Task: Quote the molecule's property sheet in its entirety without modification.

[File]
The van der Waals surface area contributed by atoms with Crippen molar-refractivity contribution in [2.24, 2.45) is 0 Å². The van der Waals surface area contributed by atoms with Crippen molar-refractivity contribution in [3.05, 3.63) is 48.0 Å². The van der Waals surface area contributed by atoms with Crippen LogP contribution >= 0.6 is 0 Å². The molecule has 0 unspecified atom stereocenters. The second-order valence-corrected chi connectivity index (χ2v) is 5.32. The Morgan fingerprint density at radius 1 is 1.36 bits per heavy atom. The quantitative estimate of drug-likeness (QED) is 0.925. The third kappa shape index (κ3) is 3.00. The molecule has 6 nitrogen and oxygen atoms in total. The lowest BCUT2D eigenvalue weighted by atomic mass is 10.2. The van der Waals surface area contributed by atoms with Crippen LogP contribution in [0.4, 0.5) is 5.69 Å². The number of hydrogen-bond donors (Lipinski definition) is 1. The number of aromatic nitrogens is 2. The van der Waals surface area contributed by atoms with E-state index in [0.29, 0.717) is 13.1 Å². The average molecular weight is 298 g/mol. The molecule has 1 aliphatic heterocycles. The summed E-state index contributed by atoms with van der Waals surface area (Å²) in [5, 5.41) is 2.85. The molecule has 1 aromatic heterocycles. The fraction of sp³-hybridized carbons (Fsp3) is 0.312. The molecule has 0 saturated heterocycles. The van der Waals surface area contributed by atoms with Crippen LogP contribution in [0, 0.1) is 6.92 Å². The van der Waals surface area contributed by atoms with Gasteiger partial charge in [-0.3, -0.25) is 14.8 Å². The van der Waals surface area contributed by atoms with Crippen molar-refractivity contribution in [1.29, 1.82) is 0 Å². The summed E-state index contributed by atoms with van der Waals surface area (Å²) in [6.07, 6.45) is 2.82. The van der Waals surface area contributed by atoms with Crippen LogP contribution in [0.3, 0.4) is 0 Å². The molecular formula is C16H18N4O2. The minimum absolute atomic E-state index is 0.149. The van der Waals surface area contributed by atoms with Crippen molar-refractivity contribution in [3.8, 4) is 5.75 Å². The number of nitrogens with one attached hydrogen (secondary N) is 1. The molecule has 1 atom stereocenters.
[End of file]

The van der Waals surface area contributed by atoms with Crippen molar-refractivity contribution in [2.24, 2.45) is 0 Å². The van der Waals surface area contributed by atoms with Crippen molar-refractivity contribution in [3.05, 3.63) is 48.0 Å². The van der Waals surface area contributed by atoms with Crippen LogP contribution >= 0.6 is 0 Å². The molecule has 0 unspecified atom stereocenters. The second-order valence-corrected chi connectivity index (χ2v) is 5.32. The Morgan fingerprint density at radius 1 is 1.36 bits per heavy atom. The quantitative estimate of drug-likeness (QED) is 0.925. The third kappa shape index (κ3) is 3.00. The molecule has 6 nitrogen and oxygen atoms in total. The lowest BCUT2D eigenvalue weighted by atomic mass is 10.2. The van der Waals surface area contributed by atoms with Crippen LogP contribution in [0.4, 0.5) is 5.69 Å². The number of hydrogen-bond donors (Lipinski definition) is 1. The number of aromatic nitrogens is 2. The van der Waals surface area contributed by atoms with E-state index in [0.29, 0.717) is 13.1 Å². The average molecular weight is 298 g/mol. The molecule has 1 aliphatic heterocycles. The summed E-state index contributed by atoms with van der Waals surface area (Å²) in [5, 5.41) is 2.85. The molecule has 1 aromatic heterocycles. The fraction of sp³-hybridized carbons (Fsp3) is 0.312. The molecule has 0 saturated heterocycles. The van der Waals surface area contributed by atoms with Crippen LogP contribution in [0, 0.1) is 6.92 Å². The van der Waals surface area contributed by atoms with Gasteiger partial charge in [-0.3, -0.25) is 14.8 Å². The van der Waals surface area contributed by atoms with Crippen molar-refractivity contribution in [1.29, 1.82) is 0 Å². The summed E-state index contributed by atoms with van der Waals surface area (Å²) in [6.07, 6.45) is 2.82. The van der Waals surface area contributed by atoms with Crippen LogP contribution in [0.3, 0.4) is 0 Å². The molecular formula is C16H18N4O2. The minimum absolute atomic E-state index is 0.149. The van der Waals surface area contributed by atoms with Crippen molar-refractivity contribution in [3.8, 4) is 5.75 Å². The number of nitrogens with one attached hydrogen (secondary N) is 1. The molecule has 1 atom stereocenters.